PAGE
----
March 7, 2020


Spenser Confidential review - Mark Wahlberg crash lands on Netflix: The actor plays a justice-seeking ex-cop in a clumsy, unfunny adaptation of a much-loved literary crime series (Benjamin Lee, 6 Mar 2020, The Guardian)

It's an action-comedy-mystery-thriller that manages to spectacularly fail at all the above, an algorithmic abomination that's as coldly constructed as it is clumsily made. It's actually surprising just how flat the whole thing is, given that Berg has experience with bigger budgeted films with a more ambitious scope, but there's a deadening lack of spark to his direction here which he tries to hide with lively and recognisable soundtrack choices. The character of Spenser appeared in the 80s in a network show called Spenser: For Hire and one can see this envisioned as a franchise-starter for Netflix, given the wealth of stories from Parker and later Ace Adkins, who took over writing duties. But Berg never once shows us why this should be the case. Spenser is identical to every other wisecracking, punch-throwing, gold-hearted tough guy that we have seen before and the plot he finds himself up against is similarly tired.

It's a dusty, connect-the-dots plot that offers nothing in the way of surprise even if Helgeland, and co-writer Sean O'Keefe, try to include some throwaway references to fake news, gentrification and the opioid crisis. Spenser is paired with wannabe MMA fighter Hawk, a partnership that's built up to be fractious but in actuality is bizarrely easy, the two getting on almost instantaneously, denying us of any quippy conflict. Playing Hawk is rising star Winston Duke, who broke out in Black Panther and then Us, but he's given nothing to do here other than throw the odd punch, a strangely thankless role given how the character played such an integral part in the original Spenser series of books. There's also a sleepwalking Alan Arkin as Spenser's mentor, an unfunny turn from comic Iliza Shlesinger as his ex and Bokeem Woodbine, saddled with a predictably structured turn as his old partner. As Spenser himself, Wahlberg is coasting, sticking to a dog-eared playbook, as bored as we are watching him. A snappier script could have and should have found smarter ways to utilise a talented troupe of actors such as this but instead, they're wasted, unable to lift the pedestrianism of what they're saddled with.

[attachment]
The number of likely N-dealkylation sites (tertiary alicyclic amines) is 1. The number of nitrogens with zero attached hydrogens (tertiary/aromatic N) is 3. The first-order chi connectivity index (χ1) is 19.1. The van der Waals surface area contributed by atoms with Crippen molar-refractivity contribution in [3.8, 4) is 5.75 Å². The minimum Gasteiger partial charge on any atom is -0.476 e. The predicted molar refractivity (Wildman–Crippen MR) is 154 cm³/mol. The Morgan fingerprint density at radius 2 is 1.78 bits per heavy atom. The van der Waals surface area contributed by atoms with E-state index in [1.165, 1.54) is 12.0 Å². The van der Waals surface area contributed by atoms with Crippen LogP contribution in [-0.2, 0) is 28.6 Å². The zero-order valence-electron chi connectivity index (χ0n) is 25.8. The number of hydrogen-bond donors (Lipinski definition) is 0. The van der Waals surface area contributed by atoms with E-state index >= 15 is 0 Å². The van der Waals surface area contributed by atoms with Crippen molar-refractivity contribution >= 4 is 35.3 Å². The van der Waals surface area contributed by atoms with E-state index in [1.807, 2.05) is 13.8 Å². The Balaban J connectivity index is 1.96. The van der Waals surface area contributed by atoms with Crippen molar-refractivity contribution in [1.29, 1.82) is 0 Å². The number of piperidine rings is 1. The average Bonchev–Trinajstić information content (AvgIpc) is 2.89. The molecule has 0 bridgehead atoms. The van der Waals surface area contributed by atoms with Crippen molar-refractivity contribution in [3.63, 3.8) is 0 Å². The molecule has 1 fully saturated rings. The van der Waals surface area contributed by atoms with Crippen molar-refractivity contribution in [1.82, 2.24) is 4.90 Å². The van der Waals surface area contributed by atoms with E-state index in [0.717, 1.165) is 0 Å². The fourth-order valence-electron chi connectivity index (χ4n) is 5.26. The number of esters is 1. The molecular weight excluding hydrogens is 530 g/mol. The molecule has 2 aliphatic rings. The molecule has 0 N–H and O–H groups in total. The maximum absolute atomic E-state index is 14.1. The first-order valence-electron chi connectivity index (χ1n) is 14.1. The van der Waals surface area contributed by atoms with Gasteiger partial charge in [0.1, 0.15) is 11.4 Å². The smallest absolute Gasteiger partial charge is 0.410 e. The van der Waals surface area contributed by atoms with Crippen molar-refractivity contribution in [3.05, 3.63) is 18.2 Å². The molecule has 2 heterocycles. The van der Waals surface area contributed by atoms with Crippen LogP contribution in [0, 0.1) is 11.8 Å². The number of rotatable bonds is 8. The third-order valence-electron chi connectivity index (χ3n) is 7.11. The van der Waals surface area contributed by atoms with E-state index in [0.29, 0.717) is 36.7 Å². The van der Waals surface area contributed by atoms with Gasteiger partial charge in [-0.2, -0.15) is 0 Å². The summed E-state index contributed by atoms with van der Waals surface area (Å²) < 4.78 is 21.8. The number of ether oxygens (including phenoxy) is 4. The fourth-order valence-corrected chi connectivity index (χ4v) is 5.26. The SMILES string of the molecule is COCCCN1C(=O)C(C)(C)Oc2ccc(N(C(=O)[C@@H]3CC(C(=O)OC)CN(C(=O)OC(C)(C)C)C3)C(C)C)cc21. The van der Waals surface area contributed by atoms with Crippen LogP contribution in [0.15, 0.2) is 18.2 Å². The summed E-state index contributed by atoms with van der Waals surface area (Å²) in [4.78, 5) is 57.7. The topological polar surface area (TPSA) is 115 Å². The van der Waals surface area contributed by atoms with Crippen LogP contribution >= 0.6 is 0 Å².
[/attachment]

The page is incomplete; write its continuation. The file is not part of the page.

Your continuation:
Watched it last night and couldn't bring myself to hate it as much as the critics do.  Even coasting, Wahlberg is too likable to hate and I liked Arkin's turn, even if it was his dentist from The In-Laws grown old.  It's inexplicable though why they even pretend it's a Spenser adaptation.  They make so many changes it's barely recognizable. If anything, it's more like a comic adaptation of Dennis Lehane's detective series.  Of course, just writing Susan Silverman out of the series is service enough to please any fan and it helps not to have Spenser protected by friendly cops, mobsters, spies, girlfriends, foster children, etc, as he was by the end of Parker's run.  In truth, what started as a nicely modernized and Easternized version of the classic p.i. novels was near unreadable by the time Parker passed.  He seemed not to get that the entire point of the genre is that the detective faces overwhelming odds as he is opposed by all of the institutions he runs up against.  Hawk in particular was a terrible character--one most of his successors have borrowed to their own detriment--as he gave Spenser a way to do awful things while not violating his own moral code, a complete cop-out.
On the other hand, when Arnold Schwarzeneger was making really terrible movies he did one where he was a Southern sheriff.  He comes home late on his birthday and his drunken wife (Kathryn Harold) whips his entire cake at him. Arnold, deadpan: "You shouldn't drink and bake."  Can't remember any of the rest of the film, but that line.

Here there's one nearly as good.  Hawk and Spenser are getting ready for the final shoot-out and Hawk takes the shotgun. Spenser tells him he doesn't get the fancy gun.  "Hawk is the name of a [m-fer] with a shotgun.  Spenser is the name of an accountant." Spenser: "Okay, I'll give you that one."  

The tunes are great too.

Posted by at March 7, 2020 7:04 AM